The other night I was watching Messiah of Evil aka Dead Bodies (Courtesy of Cult Reviews) and I noticed something about independent 70s horror. For a while I could not put my finger on it until I realized that it had to do with the way the movie scares it’s audience. It was something that I noticed in Texas Chainsaw Massacre, Piranha, Bay of Blood and even Black Christmas. I had a fan of mine, A.W. Quinn, message me and tell me that the word I was looking for was ‘raw.’ That’s exactly the word I was looking for; the horror in these 70s b-movies and even some studio made movies are extremely raw.
Let’s take Messiah of Evil for example: the jump-out scares of this film have absolutely not anticipation, or if they do, it’s very light. In horror films nowadays you have music that progressively gets tenser and tenser, making the audience anticipate the scare. It does the job effectively to some degree but with this film, there is no anticipation, I just jumps out and smacks you in the face. There is no music, just the natural sounds of the scene and a few sound effects. It puts your right there in the movie and makes it more realistic.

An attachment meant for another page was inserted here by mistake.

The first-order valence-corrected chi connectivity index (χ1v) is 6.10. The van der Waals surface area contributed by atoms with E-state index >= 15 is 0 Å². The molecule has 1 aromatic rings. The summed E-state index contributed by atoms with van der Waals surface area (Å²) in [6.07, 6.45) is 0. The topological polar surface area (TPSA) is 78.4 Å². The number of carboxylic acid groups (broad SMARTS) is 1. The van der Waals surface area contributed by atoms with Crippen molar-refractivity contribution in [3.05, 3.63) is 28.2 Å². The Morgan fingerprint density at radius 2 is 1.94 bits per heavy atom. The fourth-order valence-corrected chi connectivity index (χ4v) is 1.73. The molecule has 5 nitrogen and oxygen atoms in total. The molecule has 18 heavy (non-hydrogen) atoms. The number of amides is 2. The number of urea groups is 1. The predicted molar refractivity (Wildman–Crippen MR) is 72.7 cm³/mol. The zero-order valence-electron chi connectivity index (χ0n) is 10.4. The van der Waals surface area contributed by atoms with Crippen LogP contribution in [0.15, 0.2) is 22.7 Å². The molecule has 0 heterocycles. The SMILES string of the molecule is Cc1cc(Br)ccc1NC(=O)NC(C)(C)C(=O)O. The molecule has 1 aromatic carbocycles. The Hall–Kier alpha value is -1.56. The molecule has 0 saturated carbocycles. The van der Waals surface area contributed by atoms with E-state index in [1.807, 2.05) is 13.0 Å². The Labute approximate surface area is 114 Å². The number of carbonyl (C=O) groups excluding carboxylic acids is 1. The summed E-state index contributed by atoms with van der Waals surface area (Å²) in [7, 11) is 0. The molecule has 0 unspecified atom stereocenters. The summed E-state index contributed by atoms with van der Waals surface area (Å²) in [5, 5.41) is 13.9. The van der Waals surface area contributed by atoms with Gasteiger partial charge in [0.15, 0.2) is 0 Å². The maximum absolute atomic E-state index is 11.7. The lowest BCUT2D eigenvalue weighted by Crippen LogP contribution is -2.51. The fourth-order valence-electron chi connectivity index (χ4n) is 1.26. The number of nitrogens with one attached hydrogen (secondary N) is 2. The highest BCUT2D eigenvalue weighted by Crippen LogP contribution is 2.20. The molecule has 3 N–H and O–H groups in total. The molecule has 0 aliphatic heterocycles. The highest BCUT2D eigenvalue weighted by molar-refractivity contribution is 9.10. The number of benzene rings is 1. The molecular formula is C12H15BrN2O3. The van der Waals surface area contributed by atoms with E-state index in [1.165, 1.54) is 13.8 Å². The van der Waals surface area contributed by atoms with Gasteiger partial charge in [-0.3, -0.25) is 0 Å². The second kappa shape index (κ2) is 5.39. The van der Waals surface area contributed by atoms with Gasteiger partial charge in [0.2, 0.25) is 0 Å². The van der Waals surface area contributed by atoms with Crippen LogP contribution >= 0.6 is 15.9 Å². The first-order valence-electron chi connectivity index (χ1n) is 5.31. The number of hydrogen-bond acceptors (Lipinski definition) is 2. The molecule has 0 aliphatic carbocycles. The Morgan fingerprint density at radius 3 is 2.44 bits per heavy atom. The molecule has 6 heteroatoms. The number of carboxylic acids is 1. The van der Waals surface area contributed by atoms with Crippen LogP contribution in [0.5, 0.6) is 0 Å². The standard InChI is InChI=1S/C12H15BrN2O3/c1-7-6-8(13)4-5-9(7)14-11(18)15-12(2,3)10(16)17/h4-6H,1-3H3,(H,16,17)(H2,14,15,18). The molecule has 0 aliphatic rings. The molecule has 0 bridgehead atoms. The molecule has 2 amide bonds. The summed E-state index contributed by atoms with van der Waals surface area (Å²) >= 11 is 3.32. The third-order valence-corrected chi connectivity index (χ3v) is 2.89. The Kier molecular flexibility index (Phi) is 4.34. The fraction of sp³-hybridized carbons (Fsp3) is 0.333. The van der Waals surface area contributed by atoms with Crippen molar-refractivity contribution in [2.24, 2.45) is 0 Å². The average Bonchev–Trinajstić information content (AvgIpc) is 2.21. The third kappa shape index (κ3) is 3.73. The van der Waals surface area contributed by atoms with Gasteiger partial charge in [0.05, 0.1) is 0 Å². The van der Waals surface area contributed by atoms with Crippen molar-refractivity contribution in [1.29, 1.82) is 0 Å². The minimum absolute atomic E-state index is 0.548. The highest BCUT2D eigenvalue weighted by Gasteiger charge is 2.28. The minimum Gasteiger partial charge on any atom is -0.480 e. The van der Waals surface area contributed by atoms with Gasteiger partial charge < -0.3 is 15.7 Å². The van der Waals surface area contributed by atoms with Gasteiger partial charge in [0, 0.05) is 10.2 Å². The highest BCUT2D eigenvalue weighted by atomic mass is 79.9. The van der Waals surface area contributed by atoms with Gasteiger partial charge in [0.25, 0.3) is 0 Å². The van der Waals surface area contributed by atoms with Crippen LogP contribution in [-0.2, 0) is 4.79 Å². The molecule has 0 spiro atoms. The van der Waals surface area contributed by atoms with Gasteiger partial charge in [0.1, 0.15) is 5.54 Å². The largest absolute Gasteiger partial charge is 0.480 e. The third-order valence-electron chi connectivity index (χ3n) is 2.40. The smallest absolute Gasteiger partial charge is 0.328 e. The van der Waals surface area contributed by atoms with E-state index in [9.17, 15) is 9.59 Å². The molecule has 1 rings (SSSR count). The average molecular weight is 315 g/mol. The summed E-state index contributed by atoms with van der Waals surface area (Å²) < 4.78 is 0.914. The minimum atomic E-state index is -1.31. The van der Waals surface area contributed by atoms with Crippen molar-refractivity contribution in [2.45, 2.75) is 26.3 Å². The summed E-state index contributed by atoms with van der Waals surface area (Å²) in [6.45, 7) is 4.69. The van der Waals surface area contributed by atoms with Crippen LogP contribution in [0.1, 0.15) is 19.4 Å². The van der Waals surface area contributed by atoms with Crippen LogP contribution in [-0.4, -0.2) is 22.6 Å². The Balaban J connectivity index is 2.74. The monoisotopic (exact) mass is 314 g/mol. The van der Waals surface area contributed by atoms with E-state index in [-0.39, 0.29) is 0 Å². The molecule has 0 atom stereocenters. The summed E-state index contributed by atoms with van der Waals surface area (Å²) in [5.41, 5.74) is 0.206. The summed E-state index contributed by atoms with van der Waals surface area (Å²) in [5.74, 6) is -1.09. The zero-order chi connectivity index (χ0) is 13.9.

Now, when we first see Leatherface in The Texas Chainsaw Massacre the door opens and the character looks up at him; there is not music, there is barely any sound and he pops out. It’s shocking to the audience and it leaves them stunned. Leatherface then clubs the character and drags him into the room and closes the rusty doors. Here, the only thing we really hear is the clubbing and the sounds of the rusty doors, which only adds to the rawness of the film.
This was just a thought that crept into my head as I watched this movie. It was a great movie and I think it would have been so much better had I seen it on VHS.